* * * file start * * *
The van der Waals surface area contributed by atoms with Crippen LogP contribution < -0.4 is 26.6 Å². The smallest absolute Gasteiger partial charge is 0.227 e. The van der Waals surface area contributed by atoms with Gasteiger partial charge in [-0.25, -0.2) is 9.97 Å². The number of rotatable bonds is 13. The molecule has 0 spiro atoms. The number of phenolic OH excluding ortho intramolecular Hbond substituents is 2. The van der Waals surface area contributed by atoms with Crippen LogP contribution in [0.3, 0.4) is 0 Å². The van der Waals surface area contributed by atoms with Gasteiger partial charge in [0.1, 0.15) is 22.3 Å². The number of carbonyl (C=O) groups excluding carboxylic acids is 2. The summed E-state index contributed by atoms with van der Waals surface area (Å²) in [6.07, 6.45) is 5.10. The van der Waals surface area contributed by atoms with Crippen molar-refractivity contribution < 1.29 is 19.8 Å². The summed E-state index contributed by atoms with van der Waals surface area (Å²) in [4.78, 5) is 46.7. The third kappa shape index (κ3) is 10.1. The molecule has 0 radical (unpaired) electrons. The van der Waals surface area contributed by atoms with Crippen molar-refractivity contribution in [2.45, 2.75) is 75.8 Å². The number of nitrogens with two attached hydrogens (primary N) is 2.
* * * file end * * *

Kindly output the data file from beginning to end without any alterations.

The van der Waals surface area contributed by atoms with Crippen LogP contribution < -0.4 is 26.6 Å². The smallest absolute Gasteiger partial charge is 0.227 e. The van der Waals surface area contributed by atoms with Gasteiger partial charge in [-0.25, -0.2) is 9.97 Å². The number of rotatable bonds is 13. The molecule has 0 spiro atoms. The number of phenolic OH excluding ortho intramolecular Hbond substituents is 2. The van der Waals surface area contributed by atoms with Crippen LogP contribution in [0.3, 0.4) is 0 Å². The van der Waals surface area contributed by atoms with Gasteiger partial charge in [0.1, 0.15) is 22.3 Å². The number of carbonyl (C=O) groups excluding carboxylic acids is 2. The summed E-state index contributed by atoms with van der Waals surface area (Å²) in [6.07, 6.45) is 5.10. The van der Waals surface area contributed by atoms with Crippen molar-refractivity contribution < 1.29 is 19.8 Å². The summed E-state index contributed by atoms with van der Waals surface area (Å²) in [4.78, 5) is 46.7. The third kappa shape index (κ3) is 10.1. The molecule has 0 radical (unpaired) electrons. The van der Waals surface area contributed by atoms with Crippen molar-refractivity contribution in [2.45, 2.75) is 75.8 Å². The number of nitrogens with two attached hydrogens (primary N) is 2.